Cape Town mayor Patricia de Lille on Thursday denied disclosing to the media the source of a dossier alleging corruption in the multi-billion rand arms deal. Jennifer Cane, for the department of defence, asked De Lille if she was familiar with a newspaper article in which it was reported that she attributed the contents of her arms deal dossier to a man named Bheki Jacobs. Jacobs died in 2008, she said.
The article, said Cane, showed that De Lille revealed Jacobs as the man behind the arms deal dossier to journalists at his funeral. De Lille was at the funeral in September 2008 where she was interviewed by journalists regarding his life, said Cane.
“You attributed much of the information in the dossier to Bheki Jacobs, according to the article,” said Cane.
De Lille denied the allegation, and insisted on being given a few minutes to go through the article before she could respond fully. After reading the article, De Lille said the sentence in the report, in which Jacobs was stated as the source of the dossier, was not attributed to her.
“The article does not attribute that to me, but to a source… it says he was the source of the dossier, I didn’t say that,” she said.
Cane quoted De Lille in the article: “He (Jacobs) has done a lot, he was just protecting his country, he wanted to see his country succeed.”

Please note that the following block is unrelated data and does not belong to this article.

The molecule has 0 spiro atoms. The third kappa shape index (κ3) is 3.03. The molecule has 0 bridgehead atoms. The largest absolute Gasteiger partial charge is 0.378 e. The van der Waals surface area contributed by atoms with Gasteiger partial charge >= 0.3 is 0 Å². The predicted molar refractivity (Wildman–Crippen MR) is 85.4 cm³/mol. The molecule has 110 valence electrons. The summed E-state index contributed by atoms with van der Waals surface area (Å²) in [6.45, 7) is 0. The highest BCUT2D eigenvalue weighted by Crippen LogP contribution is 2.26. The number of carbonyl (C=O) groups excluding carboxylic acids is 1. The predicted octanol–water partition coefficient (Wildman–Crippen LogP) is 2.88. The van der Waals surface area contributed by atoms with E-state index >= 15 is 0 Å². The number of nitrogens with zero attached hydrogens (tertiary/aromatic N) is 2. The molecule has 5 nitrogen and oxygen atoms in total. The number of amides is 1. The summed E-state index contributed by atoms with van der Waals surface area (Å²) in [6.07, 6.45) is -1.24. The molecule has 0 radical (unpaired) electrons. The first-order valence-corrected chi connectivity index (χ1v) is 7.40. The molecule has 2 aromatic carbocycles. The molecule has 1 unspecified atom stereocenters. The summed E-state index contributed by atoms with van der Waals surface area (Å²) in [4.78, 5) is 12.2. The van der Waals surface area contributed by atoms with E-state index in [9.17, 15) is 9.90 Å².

Cane said she wondered why De Lille denied the link to Jacobs.
“The only reason for you attending the funeral was to pay your last respects to Jacobs… he helped his country as you said. You had words to speak about him but deny any link of you to him.”
Throughout the hearing on Thursday, De Lille reiterated she did not compile the dossier, but that it was given to her by a group of ANC MPs.
She merely wanted the allegations in the dossier to be investigated, she said. She told the commission she would never reveal who the dossier came from.
Earlier, De Lille withdrew a statement she made that officials lied to politicians regarding job creation figures through the multi-billion rand arms deal offsets.
“I withdraw the statement that it was a lie. The 55,000 jobs were the projections. I withdraw the earlier statement,” she said.
She told the commission that she did not have the actual figures, and that what she had before her were projections. She was being cross-examined by the legal representative for the department of trade and industry.
The commission finished hearing De Lille’s evidence on Thursday.
De Lille was the initial whistleblower in Parliament regarding the arms deal, and in 1999 called for an investigation.
The commission, chaired by Judge Willie Seriti, was appointed by President Jacob Zuma three years ago to investigate alleged corruption in the country’s multi-billion rand arms procurement deal in 1999.
The commission adjourned until August 5 and 6 when Democratic Alliance MP David Maynier is expected to give his testimony. Maynier, who was scheduled to testify on Friday, asked for a two-week extension. SAPA